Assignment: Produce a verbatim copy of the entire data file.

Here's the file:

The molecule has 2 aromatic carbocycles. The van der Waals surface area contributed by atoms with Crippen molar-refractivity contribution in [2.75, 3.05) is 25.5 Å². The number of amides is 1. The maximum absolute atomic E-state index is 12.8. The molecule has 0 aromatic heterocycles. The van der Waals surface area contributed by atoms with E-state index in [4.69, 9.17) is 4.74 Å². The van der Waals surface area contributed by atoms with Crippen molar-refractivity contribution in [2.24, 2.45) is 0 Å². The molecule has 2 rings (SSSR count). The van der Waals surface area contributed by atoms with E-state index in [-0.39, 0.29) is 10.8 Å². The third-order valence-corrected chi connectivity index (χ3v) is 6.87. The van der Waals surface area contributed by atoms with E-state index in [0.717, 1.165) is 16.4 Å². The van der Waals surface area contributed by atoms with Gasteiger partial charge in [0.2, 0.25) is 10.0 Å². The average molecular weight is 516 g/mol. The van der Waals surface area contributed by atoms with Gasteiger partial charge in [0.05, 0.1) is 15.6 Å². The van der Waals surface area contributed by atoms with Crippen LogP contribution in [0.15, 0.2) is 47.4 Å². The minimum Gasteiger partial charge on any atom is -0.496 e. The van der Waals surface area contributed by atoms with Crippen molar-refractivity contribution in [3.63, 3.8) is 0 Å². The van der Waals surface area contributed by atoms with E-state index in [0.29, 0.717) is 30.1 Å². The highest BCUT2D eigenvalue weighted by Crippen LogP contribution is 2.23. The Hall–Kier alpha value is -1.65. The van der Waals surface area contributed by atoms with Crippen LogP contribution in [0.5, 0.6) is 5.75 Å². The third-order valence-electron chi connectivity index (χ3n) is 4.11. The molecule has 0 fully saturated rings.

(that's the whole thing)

The molecule has 2 aromatic carbocycles. The van der Waals surface area contributed by atoms with Crippen molar-refractivity contribution in [2.75, 3.05) is 25.5 Å². The number of amides is 1. The maximum absolute atomic E-state index is 12.8. The molecule has 0 aromatic heterocycles. The van der Waals surface area contributed by atoms with E-state index in [4.69, 9.17) is 4.74 Å². The van der Waals surface area contributed by atoms with Crippen molar-refractivity contribution in [2.24, 2.45) is 0 Å². The molecule has 2 rings (SSSR count). The van der Waals surface area contributed by atoms with E-state index in [-0.39, 0.29) is 10.8 Å². The third-order valence-corrected chi connectivity index (χ3v) is 6.87. The van der Waals surface area contributed by atoms with E-state index in [0.717, 1.165) is 16.4 Å². The van der Waals surface area contributed by atoms with Gasteiger partial charge in [0.2, 0.25) is 10.0 Å². The average molecular weight is 516 g/mol. The van der Waals surface area contributed by atoms with Gasteiger partial charge in [0.05, 0.1) is 15.6 Å². The van der Waals surface area contributed by atoms with Crippen LogP contribution in [0.15, 0.2) is 47.4 Å². The minimum Gasteiger partial charge on any atom is -0.496 e. The van der Waals surface area contributed by atoms with Crippen molar-refractivity contribution in [3.63, 3.8) is 0 Å². The van der Waals surface area contributed by atoms with E-state index in [0.29, 0.717) is 30.1 Å². The highest BCUT2D eigenvalue weighted by Crippen LogP contribution is 2.23. The Hall–Kier alpha value is -1.65. The van der Waals surface area contributed by atoms with Crippen LogP contribution in [0.5, 0.6) is 5.75 Å². The third-order valence-electron chi connectivity index (χ3n) is 4.11. The molecule has 0 fully saturated rings.